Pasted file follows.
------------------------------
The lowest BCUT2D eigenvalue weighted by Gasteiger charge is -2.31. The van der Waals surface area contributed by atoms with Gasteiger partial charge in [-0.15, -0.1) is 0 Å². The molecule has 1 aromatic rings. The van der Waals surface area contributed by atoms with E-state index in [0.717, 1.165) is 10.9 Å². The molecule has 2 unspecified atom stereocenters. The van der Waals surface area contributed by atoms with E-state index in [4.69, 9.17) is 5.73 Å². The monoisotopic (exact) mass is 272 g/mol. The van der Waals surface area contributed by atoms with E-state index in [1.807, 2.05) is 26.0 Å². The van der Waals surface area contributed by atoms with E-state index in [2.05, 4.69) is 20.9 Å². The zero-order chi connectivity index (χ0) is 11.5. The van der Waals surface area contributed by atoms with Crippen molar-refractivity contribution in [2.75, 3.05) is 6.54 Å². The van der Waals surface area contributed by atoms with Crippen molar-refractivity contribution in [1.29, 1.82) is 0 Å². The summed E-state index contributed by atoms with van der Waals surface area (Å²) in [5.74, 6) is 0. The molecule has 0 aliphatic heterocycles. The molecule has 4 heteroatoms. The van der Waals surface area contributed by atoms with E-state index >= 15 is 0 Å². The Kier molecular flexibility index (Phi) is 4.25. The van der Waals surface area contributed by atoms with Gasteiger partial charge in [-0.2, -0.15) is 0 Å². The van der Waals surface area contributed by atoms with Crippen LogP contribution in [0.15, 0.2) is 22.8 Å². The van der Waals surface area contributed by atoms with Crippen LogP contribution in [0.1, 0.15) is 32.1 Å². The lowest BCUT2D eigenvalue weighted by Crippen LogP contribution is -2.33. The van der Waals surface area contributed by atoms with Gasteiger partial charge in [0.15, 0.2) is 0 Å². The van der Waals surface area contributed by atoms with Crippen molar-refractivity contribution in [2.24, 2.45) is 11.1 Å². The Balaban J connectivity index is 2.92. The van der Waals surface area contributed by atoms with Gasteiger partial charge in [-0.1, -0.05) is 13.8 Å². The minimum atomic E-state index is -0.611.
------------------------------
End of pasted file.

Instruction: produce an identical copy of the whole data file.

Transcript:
The lowest BCUT2D eigenvalue weighted by Gasteiger charge is -2.31. The van der Waals surface area contributed by atoms with Gasteiger partial charge in [-0.15, -0.1) is 0 Å². The molecule has 1 aromatic rings. The van der Waals surface area contributed by atoms with E-state index in [0.717, 1.165) is 10.9 Å². The molecule has 2 unspecified atom stereocenters. The van der Waals surface area contributed by atoms with E-state index in [4.69, 9.17) is 5.73 Å². The monoisotopic (exact) mass is 272 g/mol. The van der Waals surface area contributed by atoms with E-state index in [1.807, 2.05) is 26.0 Å². The van der Waals surface area contributed by atoms with E-state index in [2.05, 4.69) is 20.9 Å². The zero-order chi connectivity index (χ0) is 11.5. The van der Waals surface area contributed by atoms with Crippen molar-refractivity contribution in [2.75, 3.05) is 6.54 Å². The van der Waals surface area contributed by atoms with Crippen molar-refractivity contribution in [1.29, 1.82) is 0 Å². The summed E-state index contributed by atoms with van der Waals surface area (Å²) in [5.74, 6) is 0. The molecule has 0 aliphatic heterocycles. The molecule has 4 heteroatoms. The van der Waals surface area contributed by atoms with E-state index >= 15 is 0 Å². The Kier molecular flexibility index (Phi) is 4.25. The van der Waals surface area contributed by atoms with Gasteiger partial charge in [-0.2, -0.15) is 0 Å². The van der Waals surface area contributed by atoms with Crippen LogP contribution in [0.15, 0.2) is 22.8 Å². The van der Waals surface area contributed by atoms with Crippen LogP contribution in [0.1, 0.15) is 32.1 Å². The lowest BCUT2D eigenvalue weighted by Crippen LogP contribution is -2.33. The van der Waals surface area contributed by atoms with Gasteiger partial charge in [0.15, 0.2) is 0 Å². The van der Waals surface area contributed by atoms with Crippen molar-refractivity contribution in [2.24, 2.45) is 11.1 Å². The Balaban J connectivity index is 2.92. The van der Waals surface area contributed by atoms with Gasteiger partial charge in [-0.1, -0.05) is 13.8 Å². The minimum atomic E-state index is -0.611.